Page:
Mrs May and David Davis misunderstand the EU and the EEA

Knowledge is power, so it is very worrying when  our senior politicians repeatedly display – through obvious errors and factually incorrect statements – a lack of understanding of the European Union (EU) and how it functions. These errors must inevitably undermine any chance of negotiating a satisfactory outcome for the United Kingdom and time is running out.

For example, Mrs May in her Our Future Partnership speech at the Mansion House on 2nd March 2018 said:

For example, the Norway model, where we would stay in the single market, would mean having to implement new EU legislation automatically and in its entirety – and would also mean continued free movement.

Norway participates in the European Economic Area (EEA) through membership of the European Free Trade Association (EFTA). Actually it only implements EU legislation necessary for functioning of the EEA, which at most constitutes around 25% of the total EU acquis (or system of laws). More than 90% of these EEA related laws reportedly originate in global bodies anyway, meaning that even if we left the single market, the UK would still need to abide by them for global trade unless we decided to leave the World Trade Organisation (WTO) as well.  Various members of EFTA  have unilaterally invoked Article 112 (the Safeguard Measures) of the EEA Agreement to restrict free movement. In the case of Liechtenstein, it was free movement of people  whereas for Iceland it was free movement of capital. The UK could do the same if retains membership of the EEA by re-joining EFTA. The “four freedoms” are NOT indivisble for non-EU countries, whatever  M. Barnier may say.  Ironically Articles 112 and 113, which Mrs May fails to understand and rejects, are reproduced closely by the EU in their draft Withdrawal Agreement, Article 13, allowing the EU unilaterally to restrict freedom of movement including immigration into the EU from the UK.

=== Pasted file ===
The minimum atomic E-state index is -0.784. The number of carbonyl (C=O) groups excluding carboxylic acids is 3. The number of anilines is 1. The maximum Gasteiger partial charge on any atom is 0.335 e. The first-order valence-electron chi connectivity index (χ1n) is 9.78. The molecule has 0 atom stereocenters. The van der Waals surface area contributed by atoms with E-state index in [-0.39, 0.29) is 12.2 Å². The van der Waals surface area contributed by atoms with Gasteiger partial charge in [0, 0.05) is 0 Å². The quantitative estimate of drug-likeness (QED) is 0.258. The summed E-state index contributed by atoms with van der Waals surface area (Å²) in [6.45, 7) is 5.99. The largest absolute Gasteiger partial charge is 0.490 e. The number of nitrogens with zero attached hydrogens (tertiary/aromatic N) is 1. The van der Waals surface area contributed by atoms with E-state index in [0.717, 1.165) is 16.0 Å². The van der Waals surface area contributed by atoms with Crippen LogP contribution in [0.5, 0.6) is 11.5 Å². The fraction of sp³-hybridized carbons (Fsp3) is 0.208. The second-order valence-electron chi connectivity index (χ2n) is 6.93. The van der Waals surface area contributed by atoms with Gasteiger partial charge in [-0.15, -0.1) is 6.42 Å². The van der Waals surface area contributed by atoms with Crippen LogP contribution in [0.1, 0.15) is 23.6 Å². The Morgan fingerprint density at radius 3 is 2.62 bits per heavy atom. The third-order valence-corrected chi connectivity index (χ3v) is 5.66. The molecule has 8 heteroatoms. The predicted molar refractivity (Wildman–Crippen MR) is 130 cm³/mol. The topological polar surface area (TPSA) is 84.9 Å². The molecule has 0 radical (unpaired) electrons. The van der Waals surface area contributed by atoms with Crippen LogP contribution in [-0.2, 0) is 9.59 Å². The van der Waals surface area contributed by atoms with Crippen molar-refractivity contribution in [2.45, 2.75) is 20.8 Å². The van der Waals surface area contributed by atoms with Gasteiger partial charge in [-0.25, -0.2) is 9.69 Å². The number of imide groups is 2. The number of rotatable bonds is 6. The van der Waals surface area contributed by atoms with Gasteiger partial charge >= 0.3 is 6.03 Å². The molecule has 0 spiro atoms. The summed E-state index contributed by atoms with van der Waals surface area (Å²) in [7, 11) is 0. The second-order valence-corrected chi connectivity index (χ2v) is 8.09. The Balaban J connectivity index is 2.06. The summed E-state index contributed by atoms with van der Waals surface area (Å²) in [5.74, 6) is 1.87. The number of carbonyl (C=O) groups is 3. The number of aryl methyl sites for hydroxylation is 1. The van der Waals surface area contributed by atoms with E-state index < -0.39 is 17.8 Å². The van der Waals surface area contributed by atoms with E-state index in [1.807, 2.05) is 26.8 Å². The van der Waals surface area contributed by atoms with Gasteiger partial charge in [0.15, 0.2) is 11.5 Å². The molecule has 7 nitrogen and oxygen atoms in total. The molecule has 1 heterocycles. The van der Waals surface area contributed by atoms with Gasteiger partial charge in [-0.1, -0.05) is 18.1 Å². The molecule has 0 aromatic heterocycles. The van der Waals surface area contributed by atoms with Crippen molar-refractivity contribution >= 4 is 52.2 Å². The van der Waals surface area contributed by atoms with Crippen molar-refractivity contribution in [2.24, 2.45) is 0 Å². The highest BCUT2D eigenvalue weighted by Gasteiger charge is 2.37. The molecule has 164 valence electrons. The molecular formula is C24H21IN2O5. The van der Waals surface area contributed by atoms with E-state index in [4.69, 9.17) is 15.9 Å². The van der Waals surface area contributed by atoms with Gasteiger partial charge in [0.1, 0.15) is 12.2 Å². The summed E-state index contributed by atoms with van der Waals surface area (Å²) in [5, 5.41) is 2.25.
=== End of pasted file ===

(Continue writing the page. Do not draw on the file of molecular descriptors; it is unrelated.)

Mr Davis’ understanding of the EU’s modus operandi is no better, For example, Mr Davis, in his Foundations of the Future Economic Partnership Speech in Vienna 20th February 2018 said:

The European Union itself has a number of mutual recognition agreements with a variety of countries from Switzerland to Canada to South Korea. These cover a huge array of products — toys, automotives, electronics, medical devices — and many many more. A crucial part of any such agreement is the ability for both sides to trust each other’s regulations and the institutions that enforce them. With a robust and independent arbitration mechanism. Such mutual recognition will naturally require close, even-handed cooperation between these authorities and a common set of principles to guide them.

He appears unaware of the EU’s overall longstanding approach for the said huge array of products and didn’t quote any examples of regulations, institutions and authorities where his ideas are actually working.  So there is a bit of guesswork here as to what he intended and how well this fits in with the EU’s position, what is enshrined in EU law, and consequently how likely his (and Mrs May’s) new panacea for ‘frictionless’ trade (mutual recognition of standards) is to be realised.